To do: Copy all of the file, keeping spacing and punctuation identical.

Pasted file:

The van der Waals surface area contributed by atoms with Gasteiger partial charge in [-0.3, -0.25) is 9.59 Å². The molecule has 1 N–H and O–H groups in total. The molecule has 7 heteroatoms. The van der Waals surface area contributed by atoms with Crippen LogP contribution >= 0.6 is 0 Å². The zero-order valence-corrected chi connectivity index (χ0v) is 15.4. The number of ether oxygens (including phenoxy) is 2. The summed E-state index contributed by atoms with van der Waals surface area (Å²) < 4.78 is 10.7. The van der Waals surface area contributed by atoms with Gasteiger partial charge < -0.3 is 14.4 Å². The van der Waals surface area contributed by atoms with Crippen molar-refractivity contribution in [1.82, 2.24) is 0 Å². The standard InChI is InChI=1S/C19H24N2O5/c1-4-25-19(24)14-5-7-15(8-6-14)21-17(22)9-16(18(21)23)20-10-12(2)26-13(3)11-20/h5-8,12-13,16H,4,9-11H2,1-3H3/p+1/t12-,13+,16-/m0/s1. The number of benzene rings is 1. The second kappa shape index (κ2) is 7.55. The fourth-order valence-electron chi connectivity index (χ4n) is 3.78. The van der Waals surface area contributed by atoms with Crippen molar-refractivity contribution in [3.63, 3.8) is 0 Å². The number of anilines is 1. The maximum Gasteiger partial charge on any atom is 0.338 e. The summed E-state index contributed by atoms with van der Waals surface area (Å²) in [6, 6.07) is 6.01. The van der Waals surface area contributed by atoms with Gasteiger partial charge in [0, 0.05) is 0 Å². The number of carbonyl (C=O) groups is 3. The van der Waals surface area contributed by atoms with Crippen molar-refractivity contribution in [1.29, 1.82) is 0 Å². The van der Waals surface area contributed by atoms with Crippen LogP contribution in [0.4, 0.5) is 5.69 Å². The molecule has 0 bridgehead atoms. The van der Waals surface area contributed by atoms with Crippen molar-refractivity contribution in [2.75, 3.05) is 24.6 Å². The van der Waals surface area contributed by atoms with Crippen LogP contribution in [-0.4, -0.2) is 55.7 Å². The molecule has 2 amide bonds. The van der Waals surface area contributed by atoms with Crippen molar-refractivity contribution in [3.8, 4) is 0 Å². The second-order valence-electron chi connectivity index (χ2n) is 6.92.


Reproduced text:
The van der Waals surface area contributed by atoms with Gasteiger partial charge in [-0.3, -0.25) is 9.59 Å². The molecule has 1 N–H and O–H groups in total. The molecule has 7 heteroatoms. The van der Waals surface area contributed by atoms with Crippen LogP contribution >= 0.6 is 0 Å². The zero-order valence-corrected chi connectivity index (χ0v) is 15.4. The number of ether oxygens (including phenoxy) is 2. The summed E-state index contributed by atoms with van der Waals surface area (Å²) < 4.78 is 10.7. The van der Waals surface area contributed by atoms with Gasteiger partial charge < -0.3 is 14.4 Å². The van der Waals surface area contributed by atoms with Crippen molar-refractivity contribution in [1.82, 2.24) is 0 Å². The standard InChI is InChI=1S/C19H24N2O5/c1-4-25-19(24)14-5-7-15(8-6-14)21-17(22)9-16(18(21)23)20-10-12(2)26-13(3)11-20/h5-8,12-13,16H,4,9-11H2,1-3H3/p+1/t12-,13+,16-/m0/s1. The number of benzene rings is 1. The second kappa shape index (κ2) is 7.55. The fourth-order valence-electron chi connectivity index (χ4n) is 3.78. The van der Waals surface area contributed by atoms with Crippen molar-refractivity contribution in [3.63, 3.8) is 0 Å². The number of anilines is 1. The maximum Gasteiger partial charge on any atom is 0.338 e. The summed E-state index contributed by atoms with van der Waals surface area (Å²) in [6, 6.07) is 6.01. The van der Waals surface area contributed by atoms with Gasteiger partial charge in [0, 0.05) is 0 Å². The number of carbonyl (C=O) groups is 3. The van der Waals surface area contributed by atoms with Crippen molar-refractivity contribution in [1.29, 1.82) is 0 Å². The van der Waals surface area contributed by atoms with Crippen LogP contribution in [0.4, 0.5) is 5.69 Å². The molecule has 0 bridgehead atoms. The van der Waals surface area contributed by atoms with Crippen molar-refractivity contribution in [2.75, 3.05) is 24.6 Å². The van der Waals surface area contributed by atoms with Crippen LogP contribution in [-0.4, -0.2) is 55.7 Å². The molecule has 2 amide bonds. The van der Waals surface area contributed by atoms with Crippen molar-refractivity contribution in [3.8, 4) is 0 Å². The second-order valence-electron chi connectivity index (χ2n) is 6.92.